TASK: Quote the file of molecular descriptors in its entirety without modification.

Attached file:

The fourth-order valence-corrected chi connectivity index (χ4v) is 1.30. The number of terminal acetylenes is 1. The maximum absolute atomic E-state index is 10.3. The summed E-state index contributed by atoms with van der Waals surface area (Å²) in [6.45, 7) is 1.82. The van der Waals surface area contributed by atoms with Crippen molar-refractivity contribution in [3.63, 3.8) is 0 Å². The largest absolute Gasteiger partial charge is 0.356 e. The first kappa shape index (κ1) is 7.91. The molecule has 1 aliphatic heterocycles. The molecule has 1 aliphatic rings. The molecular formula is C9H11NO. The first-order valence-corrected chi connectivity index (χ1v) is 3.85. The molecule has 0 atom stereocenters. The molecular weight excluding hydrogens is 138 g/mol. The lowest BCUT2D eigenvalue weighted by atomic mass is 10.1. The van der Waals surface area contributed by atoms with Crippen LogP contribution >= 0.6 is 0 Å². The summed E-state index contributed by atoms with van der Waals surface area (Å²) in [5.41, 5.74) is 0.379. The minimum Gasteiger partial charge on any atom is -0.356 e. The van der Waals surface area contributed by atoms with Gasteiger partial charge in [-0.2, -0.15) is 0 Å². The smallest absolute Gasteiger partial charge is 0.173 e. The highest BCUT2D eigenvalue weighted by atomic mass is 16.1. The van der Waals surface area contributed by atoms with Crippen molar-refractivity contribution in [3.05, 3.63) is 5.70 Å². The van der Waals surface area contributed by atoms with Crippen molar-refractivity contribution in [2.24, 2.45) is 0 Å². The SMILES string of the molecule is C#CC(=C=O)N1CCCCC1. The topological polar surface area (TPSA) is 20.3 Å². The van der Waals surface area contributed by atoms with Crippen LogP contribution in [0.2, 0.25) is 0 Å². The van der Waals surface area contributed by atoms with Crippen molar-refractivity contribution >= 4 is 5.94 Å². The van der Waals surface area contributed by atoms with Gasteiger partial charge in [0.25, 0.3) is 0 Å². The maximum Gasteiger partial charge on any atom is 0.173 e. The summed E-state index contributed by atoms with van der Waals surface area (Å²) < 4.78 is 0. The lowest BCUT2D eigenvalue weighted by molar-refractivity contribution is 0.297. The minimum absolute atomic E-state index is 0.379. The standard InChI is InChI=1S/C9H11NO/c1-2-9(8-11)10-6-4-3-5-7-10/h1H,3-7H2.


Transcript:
The fourth-order valence-corrected chi connectivity index (χ4v) is 1.30. The number of terminal acetylenes is 1. The maximum absolute atomic E-state index is 10.3. The summed E-state index contributed by atoms with van der Waals surface area (Å²) in [6.45, 7) is 1.82. The van der Waals surface area contributed by atoms with Crippen molar-refractivity contribution in [3.63, 3.8) is 0 Å². The largest absolute Gasteiger partial charge is 0.356 e. The first kappa shape index (κ1) is 7.91. The molecule has 1 aliphatic heterocycles. The molecule has 1 aliphatic rings. The molecular formula is C9H11NO. The first-order valence-corrected chi connectivity index (χ1v) is 3.85. The molecule has 0 atom stereocenters. The molecular weight excluding hydrogens is 138 g/mol. The lowest BCUT2D eigenvalue weighted by atomic mass is 10.1. The van der Waals surface area contributed by atoms with Crippen LogP contribution >= 0.6 is 0 Å². The summed E-state index contributed by atoms with van der Waals surface area (Å²) in [5.41, 5.74) is 0.379. The minimum Gasteiger partial charge on any atom is -0.356 e. The van der Waals surface area contributed by atoms with Gasteiger partial charge in [-0.2, -0.15) is 0 Å². The smallest absolute Gasteiger partial charge is 0.173 e. The highest BCUT2D eigenvalue weighted by atomic mass is 16.1. The van der Waals surface area contributed by atoms with Crippen molar-refractivity contribution in [3.05, 3.63) is 5.70 Å². The van der Waals surface area contributed by atoms with Crippen molar-refractivity contribution in [2.24, 2.45) is 0 Å². The SMILES string of the molecule is C#CC(=C=O)N1CCCCC1. The topological polar surface area (TPSA) is 20.3 Å². The van der Waals surface area contributed by atoms with Crippen LogP contribution in [0.2, 0.25) is 0 Å². The van der Waals surface area contributed by atoms with Crippen molar-refractivity contribution >= 4 is 5.94 Å². The van der Waals surface area contributed by atoms with Gasteiger partial charge in [0.25, 0.3) is 0 Å². The maximum Gasteiger partial charge on any atom is 0.173 e. The summed E-state index contributed by atoms with van der Waals surface area (Å²) < 4.78 is 0. The lowest BCUT2D eigenvalue weighted by molar-refractivity contribution is 0.297. The minimum absolute atomic E-state index is 0.379. The standard InChI is InChI=1S/C9H11NO/c1-2-9(8-11)10-6-4-3-5-7-10/h1H,3-7H2.